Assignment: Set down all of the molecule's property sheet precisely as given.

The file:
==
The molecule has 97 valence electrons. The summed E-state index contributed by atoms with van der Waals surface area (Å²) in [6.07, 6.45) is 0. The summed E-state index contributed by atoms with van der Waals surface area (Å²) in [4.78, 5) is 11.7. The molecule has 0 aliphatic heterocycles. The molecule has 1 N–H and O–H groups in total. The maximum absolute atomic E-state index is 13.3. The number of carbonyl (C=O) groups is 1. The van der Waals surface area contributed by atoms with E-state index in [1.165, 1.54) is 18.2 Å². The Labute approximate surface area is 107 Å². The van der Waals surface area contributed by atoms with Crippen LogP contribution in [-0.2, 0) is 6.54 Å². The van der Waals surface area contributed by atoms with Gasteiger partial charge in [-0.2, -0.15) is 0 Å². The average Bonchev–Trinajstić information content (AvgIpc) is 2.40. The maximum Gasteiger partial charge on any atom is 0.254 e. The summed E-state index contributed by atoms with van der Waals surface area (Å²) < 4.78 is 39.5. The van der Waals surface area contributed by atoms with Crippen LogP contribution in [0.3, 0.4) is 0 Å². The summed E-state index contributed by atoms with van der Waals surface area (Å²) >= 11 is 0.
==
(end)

The molecule has 97 valence electrons. The summed E-state index contributed by atoms with van der Waals surface area (Å²) in [6.07, 6.45) is 0. The summed E-state index contributed by atoms with van der Waals surface area (Å²) in [4.78, 5) is 11.7. The molecule has 0 aliphatic heterocycles. The molecule has 1 N–H and O–H groups in total. The maximum absolute atomic E-state index is 13.3. The number of carbonyl (C=O) groups is 1. The van der Waals surface area contributed by atoms with E-state index in [1.165, 1.54) is 18.2 Å². The Labute approximate surface area is 107 Å². The van der Waals surface area contributed by atoms with Crippen LogP contribution in [-0.2, 0) is 6.54 Å². The van der Waals surface area contributed by atoms with Gasteiger partial charge in [-0.2, -0.15) is 0 Å². The average Bonchev–Trinajstić information content (AvgIpc) is 2.40. The maximum Gasteiger partial charge on any atom is 0.254 e. The summed E-state index contributed by atoms with van der Waals surface area (Å²) < 4.78 is 39.5. The van der Waals surface area contributed by atoms with Crippen LogP contribution in [0.3, 0.4) is 0 Å². The summed E-state index contributed by atoms with van der Waals surface area (Å²) >= 11 is 0.